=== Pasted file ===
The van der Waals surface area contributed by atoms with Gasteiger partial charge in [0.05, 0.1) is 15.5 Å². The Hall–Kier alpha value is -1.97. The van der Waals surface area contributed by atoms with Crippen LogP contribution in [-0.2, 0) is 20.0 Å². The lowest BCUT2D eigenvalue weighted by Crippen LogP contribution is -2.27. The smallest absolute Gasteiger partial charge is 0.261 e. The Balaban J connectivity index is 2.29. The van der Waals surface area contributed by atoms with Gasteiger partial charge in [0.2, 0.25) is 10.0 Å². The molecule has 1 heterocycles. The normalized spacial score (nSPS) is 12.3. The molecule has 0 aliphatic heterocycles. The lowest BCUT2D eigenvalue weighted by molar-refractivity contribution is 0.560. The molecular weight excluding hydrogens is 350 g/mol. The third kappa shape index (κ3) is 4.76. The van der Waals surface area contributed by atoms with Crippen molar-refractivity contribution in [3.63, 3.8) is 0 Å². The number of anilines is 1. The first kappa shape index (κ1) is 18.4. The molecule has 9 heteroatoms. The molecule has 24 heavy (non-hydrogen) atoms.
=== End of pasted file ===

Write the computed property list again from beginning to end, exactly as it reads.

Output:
The van der Waals surface area contributed by atoms with Gasteiger partial charge in [0.05, 0.1) is 15.5 Å². The Hall–Kier alpha value is -1.97. The van der Waals surface area contributed by atoms with Crippen LogP contribution in [-0.2, 0) is 20.0 Å². The lowest BCUT2D eigenvalue weighted by Crippen LogP contribution is -2.27. The smallest absolute Gasteiger partial charge is 0.261 e. The Balaban J connectivity index is 2.29. The van der Waals surface area contributed by atoms with Gasteiger partial charge in [0.2, 0.25) is 10.0 Å². The molecule has 1 heterocycles. The normalized spacial score (nSPS) is 12.3. The molecule has 0 aliphatic heterocycles. The lowest BCUT2D eigenvalue weighted by molar-refractivity contribution is 0.560. The molecular weight excluding hydrogens is 350 g/mol. The third kappa shape index (κ3) is 4.76. The van der Waals surface area contributed by atoms with Crippen molar-refractivity contribution in [3.63, 3.8) is 0 Å². The number of anilines is 1. The first kappa shape index (κ1) is 18.4. The molecule has 9 heteroatoms. The molecule has 24 heavy (non-hydrogen) atoms.